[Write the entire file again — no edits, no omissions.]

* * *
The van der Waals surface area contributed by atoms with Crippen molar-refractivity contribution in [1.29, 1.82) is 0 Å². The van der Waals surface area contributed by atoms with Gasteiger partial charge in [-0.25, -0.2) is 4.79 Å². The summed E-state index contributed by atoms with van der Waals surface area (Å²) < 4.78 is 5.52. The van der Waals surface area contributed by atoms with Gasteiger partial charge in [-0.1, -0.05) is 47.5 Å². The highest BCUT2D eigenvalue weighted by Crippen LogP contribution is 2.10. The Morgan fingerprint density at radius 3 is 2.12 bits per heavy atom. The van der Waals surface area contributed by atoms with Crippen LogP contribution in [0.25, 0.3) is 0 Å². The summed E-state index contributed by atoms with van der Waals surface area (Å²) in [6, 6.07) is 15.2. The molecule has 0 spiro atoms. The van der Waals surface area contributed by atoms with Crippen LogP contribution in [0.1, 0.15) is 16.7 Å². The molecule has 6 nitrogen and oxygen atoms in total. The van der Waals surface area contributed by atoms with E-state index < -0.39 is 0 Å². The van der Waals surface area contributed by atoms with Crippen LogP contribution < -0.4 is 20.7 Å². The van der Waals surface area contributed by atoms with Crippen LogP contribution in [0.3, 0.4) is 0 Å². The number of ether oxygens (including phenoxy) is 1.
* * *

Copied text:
The van der Waals surface area contributed by atoms with Crippen molar-refractivity contribution in [1.29, 1.82) is 0 Å². The van der Waals surface area contributed by atoms with Gasteiger partial charge in [-0.25, -0.2) is 4.79 Å². The summed E-state index contributed by atoms with van der Waals surface area (Å²) < 4.78 is 5.52. The van der Waals surface area contributed by atoms with Gasteiger partial charge in [-0.1, -0.05) is 47.5 Å². The highest BCUT2D eigenvalue weighted by Crippen LogP contribution is 2.10. The Morgan fingerprint density at radius 3 is 2.12 bits per heavy atom. The van der Waals surface area contributed by atoms with Crippen LogP contribution in [0.25, 0.3) is 0 Å². The summed E-state index contributed by atoms with van der Waals surface area (Å²) in [6, 6.07) is 15.2. The molecule has 0 spiro atoms. The van der Waals surface area contributed by atoms with Crippen LogP contribution in [0.1, 0.15) is 16.7 Å². The molecule has 6 nitrogen and oxygen atoms in total. The van der Waals surface area contributed by atoms with E-state index < -0.39 is 0 Å². The van der Waals surface area contributed by atoms with Crippen LogP contribution < -0.4 is 20.7 Å². The van der Waals surface area contributed by atoms with Crippen LogP contribution in [0.3, 0.4) is 0 Å². The number of ether oxygens (including phenoxy) is 1.